Last Updated on
As more and more people in the UK and all over the world switch from tobacco to vaping, scare stories about just what goes into an eliquid are on the rise. Some people claim it’s full of poison that’ll rot your lungs, other claim it’s industrial byproducts with some strawberry flavourings.
The reality isn’t as scary, as dangerous, or as ridiculous.
We inviteδ the team from UK eliquid manufacturer Kik to explain what’s in a bottle of vape juice.
Let’s Talk Ingredients
To put you in the right mindset about what goes into products that you consume, we’ll start by looking at some of the ingredients for a few popular products you might find in your home. Let’s see if you can guess what they are.
- Niacin (B3)
- Agents E450, E500
- Sodium chloride
- Calcium propionate
- Demineralised whey
- Arachidonic acid-rich oil
They sound terrifying! What is this? Bleach? Rat poison? Antifreeze?
No. Product one is from a packet of supermarket crumpets. Product two is baby formula.
See, that’s the thing about modern manufacturing. Everything’s got a scary name. But it’s still all food-safe. Product two is so food safe that it’s designed for premature babies!
Now let’s look at the ingredients on that bottle of eliquid.
- Propylene Glycol (PG)
- Vegetable Glycerine (VG)
Yeah, they sound strange too. But so does calcium propionate, and that’s in crumpets. So let’s break down what they are.
PG sounds like something you’d use to fuel a fighter jet. It’s actually a syrupy food additive that you’ll find in ice cream, cake, milkshake and popcorn. It’s what gives a vape its mouthfeel and texture.
PG can be dangerous – if you eat 200g of it every day for a week. That’s the amount you’d get in a pint of eliquid. And eliquid is sold in 10ml bottles.
VG produces the huge clouds you see from mod and sub-ohm eliquids. It’s made by purifying coconut, vegetable or soybean oil – three substances which you’ll notice aren’t made from petrol or poisons.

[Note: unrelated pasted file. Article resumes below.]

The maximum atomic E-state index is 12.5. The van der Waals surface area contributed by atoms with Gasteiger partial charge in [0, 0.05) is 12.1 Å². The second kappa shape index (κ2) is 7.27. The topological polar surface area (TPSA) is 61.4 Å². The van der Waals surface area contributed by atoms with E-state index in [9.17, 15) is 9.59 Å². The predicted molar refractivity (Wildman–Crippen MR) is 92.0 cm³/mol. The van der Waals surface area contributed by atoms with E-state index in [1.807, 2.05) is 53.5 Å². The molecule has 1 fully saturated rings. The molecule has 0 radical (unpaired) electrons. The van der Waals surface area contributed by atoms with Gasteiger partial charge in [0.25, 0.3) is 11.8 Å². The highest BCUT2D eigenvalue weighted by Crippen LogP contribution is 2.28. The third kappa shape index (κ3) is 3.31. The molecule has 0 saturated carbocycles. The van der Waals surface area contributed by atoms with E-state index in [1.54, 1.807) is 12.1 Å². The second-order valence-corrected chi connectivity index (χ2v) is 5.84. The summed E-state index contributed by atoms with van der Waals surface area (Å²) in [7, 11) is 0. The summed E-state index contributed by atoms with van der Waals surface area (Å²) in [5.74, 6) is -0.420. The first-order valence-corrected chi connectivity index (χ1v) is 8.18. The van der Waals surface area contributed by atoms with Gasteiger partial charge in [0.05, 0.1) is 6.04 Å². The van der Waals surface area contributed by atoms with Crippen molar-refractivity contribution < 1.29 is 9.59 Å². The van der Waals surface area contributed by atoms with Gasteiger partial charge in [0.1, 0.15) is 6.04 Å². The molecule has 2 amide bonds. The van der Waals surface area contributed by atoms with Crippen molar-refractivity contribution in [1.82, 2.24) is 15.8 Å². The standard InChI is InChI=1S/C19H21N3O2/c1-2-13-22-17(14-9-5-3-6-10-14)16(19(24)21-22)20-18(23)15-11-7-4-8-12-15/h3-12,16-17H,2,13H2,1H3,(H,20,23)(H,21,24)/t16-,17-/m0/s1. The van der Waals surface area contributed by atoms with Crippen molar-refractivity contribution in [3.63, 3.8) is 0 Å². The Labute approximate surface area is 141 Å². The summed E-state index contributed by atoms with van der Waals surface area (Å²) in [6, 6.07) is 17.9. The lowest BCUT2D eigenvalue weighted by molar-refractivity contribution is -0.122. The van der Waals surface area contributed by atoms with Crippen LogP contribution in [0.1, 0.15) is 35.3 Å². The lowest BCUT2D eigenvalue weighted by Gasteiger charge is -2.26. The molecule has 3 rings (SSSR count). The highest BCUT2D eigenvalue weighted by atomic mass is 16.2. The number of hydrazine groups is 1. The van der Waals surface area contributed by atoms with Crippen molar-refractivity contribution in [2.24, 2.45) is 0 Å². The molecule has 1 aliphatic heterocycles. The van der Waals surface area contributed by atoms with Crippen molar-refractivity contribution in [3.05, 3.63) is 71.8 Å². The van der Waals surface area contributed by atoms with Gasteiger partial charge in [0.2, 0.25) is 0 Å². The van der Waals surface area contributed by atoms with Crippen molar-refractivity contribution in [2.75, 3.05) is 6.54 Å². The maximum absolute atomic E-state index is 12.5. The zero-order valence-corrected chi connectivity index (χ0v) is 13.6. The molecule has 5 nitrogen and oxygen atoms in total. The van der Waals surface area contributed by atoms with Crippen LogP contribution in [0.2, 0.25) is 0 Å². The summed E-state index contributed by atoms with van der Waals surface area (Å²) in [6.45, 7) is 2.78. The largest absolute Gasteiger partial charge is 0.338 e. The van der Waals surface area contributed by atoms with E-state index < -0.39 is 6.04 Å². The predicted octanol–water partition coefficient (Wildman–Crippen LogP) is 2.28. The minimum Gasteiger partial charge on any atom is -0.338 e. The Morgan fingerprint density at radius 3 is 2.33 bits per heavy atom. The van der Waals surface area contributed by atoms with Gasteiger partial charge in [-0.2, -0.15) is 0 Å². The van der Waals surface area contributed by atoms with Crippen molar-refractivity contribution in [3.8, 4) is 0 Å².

VG is non-toxic, hypo-allergenic, non-teratogenic and easily metabolized into water and carbon dioxide. It’s not scary at all.
Ever eaten a strawberry flavour sweet from a supermarket or a sweet shop? Well, that’s the standard of flavouring that eliquid manufacturers have to use. If a flavouring is safe to give to a kid who’s buying some gummy sweets, it’s safe enough for a strawberry eliquid.
This is the only dangerous ingredient on the list. Nicotine is addictive, in large enough doses it’s poisonous, and it’s worth mentioning a second time that it is addictive!
Concentrated liquid nicotine can be harmful, which is why manufacturers have to be careful about storing it, about using it, and about the dosages in each bottle. But even so, if you drank a bottle of a high strength eliquid, you could be in serious trouble. Especially if you can’t be sure of the dosage.
Making Sure – How Kik Make Eliquids
Of course, responsible manufacturers can be sure. In Kik’s Manchester lab, they follow a simple procedure that ensures quality.
Test, test and test again.
First, all of the ingredients are tested. Then they’re combined and tested. Finally, they’re bottled, and a set number of bottles are tested.
If the concentrations of ingredients, dosage of nicotine and quality of the flavour isn’t there, the liquid doesn’t get sold.
Honestly, that’s all there is to it.
So if you’re worried about the quality of the liquids you buy, look for three things:
- UK made liquids – these have to meet stringent standards, unlike those imported from places such as China
- Legitimate manufacturers – proper businesses, not someone selling unmarked bottles on the market
- Accurate dosages – if an ultra low liquid makes you light headed, maybe the dosage is wrong?
Keep an eye on those three things and you’ll be fine. After all, now you know what goes into an eliquid.